It usually goes unnoticed when the heart is operating as intended, but let it skip a beat, and even the strongest will take note. Almost the same can be said for plans and scheduling. Overlooked by some, it is the heart of the 56th Maintenance Group.
The 56th MXG plans and scheduling team are the overall managers of the proper scheduling and documentation of the maintenance on the aircraft. Not only do they touch more than one area, they handle flying phases, fuels and engine maintenance along with the 56th Operations Group.
“The plan that we put together affects all of maintenance and operations, and we rely on them to execute it smoothly,” said Master Sgt. Fred Anane, 56th MXG wing plans and scheduling superintendent. “Without plans and scheduling members, the aircraft would have a shorter lifespan and some of the components could fail, resulting in loss of life.”
Plans and scheduling gathers input from both maintainers and pilots, and then piece it together to formulate the weekly, monthly, quarterly and yearly flying schedules, which in turn the maintainers and pilots will have to execute to the best of their ability.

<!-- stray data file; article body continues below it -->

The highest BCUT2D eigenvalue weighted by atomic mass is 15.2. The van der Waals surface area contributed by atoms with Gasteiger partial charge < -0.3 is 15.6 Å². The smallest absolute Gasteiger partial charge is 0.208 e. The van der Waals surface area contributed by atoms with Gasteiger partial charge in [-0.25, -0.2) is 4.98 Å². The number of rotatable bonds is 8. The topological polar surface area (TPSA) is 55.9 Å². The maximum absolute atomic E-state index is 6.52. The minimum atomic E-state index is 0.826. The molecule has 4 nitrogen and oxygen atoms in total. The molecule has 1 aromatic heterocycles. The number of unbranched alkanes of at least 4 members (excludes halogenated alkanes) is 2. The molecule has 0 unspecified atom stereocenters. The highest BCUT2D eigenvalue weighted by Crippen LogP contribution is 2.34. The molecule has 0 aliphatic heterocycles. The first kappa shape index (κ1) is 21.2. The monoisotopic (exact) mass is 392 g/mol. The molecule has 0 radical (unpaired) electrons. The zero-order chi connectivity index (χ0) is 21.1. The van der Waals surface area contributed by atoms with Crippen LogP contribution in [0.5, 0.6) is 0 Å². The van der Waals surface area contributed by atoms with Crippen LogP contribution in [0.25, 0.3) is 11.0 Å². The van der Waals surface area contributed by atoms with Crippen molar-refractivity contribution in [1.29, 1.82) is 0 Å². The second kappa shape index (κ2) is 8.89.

“The 56th Maintenance Operations Squadron depends on the schedule so they can efficiently maintain their aircraft,” said Airman 1st Class Mathew Nauman, 56th MXG aircraft maintenance scheduler.
It is a constant fulfillment of aircraft requirements for the plans and scheduling Airmen, to keep the aircraft serviced while maintaining enough aircraft to fulfill mission requirements. They have a variety of things they must accomplish in a week’s time, from attending production and scheduling meetings, ordering parts, building weekly maintenance and flying schedules, updating long-range plans, and ensuring daily maintenance jobs are completed by the maintainers that are checking aircraft forms to ensure the information is accurate.
“We contribute to the overall mission of the base by providing precise flying schedules, taking into consideration the pilots training timeline and weekly meetings with the operators to support their training,” Anane said. “Without aircraft we can’t train our warfighters, which is the mission here at Luke.”